The effect of stocking rate, fertilizer level and winter supplementation on the grazing performance of Senepol purebred and crossbred bulls
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Keywords

Cattle--Feed utilization efficiency
Cattle--Feeding and feeds
Cattle--Growth
Cattle--Weight
Grazing
Pastures

How to Cite

Casas, A., Cianzio, D., Rivera, A., Antoni, M., Añeses, L., & Cantisani, L. (2000). The effect of stocking rate, fertilizer level and winter supplementation on the grazing performance of Senepol purebred and crossbred bulls. The Journal of Agriculture of the University of Puerto Rico, 84(1-2), 1-15. https://doi.org/10.46429/jaupr.v84i1-2.3896

Abstract

The study consisted of a grazing and a grazing plus supplemental feeding phase. Forty-eight Senepol purebred and crossbred bull calves were assigned to the following treatments: T1: stocking rate (SR) 3.45 animals per hectare and 449.1 kg/ha of fertilizer; T2:T1 plus winter supplementation; T3: SR 1.85 animals per hectare and 224.5 kg/ha of fertilizer; and T4;T3 plus winter supplementation. The bulls were supplemented with a mix of poultry litter, molasses and corn gram at the onset of seasonal restrictions on pasture growth, During the grazing phase the effect of pasture management on average daily gains (ADG) and closing weights was not significant (P > 0.05). However, moderate pasture management systems (T1 and T2) produced 218 kg more weight gain per hectare (P < 0.05). Winter supplementation increased (P < 0.05) ADG; total weight gains per bull; and weight gains per hectare (+0.32 kg/animal/day; +37.1 kg/animal; +104.4 kg/ha of weight gain). Bulls in T2 and T4 consumed daily 2.33 and 1.44 kg of supplement dry matter (DM) per animal and had estimated feed conversions of 6.65 and 5.90 kg of DM) per kilogram of added gain (P > 0.05), respectively. Herbage mass decreased continuously and was significantly lower (P < 0.05) at the end of the trial. The mean production cost of the total weight gain for the entire study was $0.08/kg lower in T2 than in T1. Within supplemented treatments, animals grazing at a SR of 3.45 animals per hectare (T2) had the lowest cost per kilogram of gain.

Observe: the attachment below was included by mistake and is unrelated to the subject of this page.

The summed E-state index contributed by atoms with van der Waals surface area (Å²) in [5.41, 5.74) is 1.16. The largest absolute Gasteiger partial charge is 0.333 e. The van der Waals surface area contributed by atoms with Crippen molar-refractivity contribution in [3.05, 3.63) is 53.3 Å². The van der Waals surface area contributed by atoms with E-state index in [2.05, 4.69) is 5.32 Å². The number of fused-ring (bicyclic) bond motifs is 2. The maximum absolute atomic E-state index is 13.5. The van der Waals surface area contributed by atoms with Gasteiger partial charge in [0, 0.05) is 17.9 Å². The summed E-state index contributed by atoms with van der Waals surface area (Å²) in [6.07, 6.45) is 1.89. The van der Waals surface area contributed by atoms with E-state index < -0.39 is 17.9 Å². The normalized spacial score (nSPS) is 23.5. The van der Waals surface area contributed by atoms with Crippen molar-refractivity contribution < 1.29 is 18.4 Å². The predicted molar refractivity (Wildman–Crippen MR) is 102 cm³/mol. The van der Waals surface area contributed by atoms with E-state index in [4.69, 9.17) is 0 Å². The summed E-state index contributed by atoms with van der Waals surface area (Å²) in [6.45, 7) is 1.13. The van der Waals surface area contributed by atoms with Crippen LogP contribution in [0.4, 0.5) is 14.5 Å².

https://doi.org/10.46429/jaupr.v84i1-2.3896
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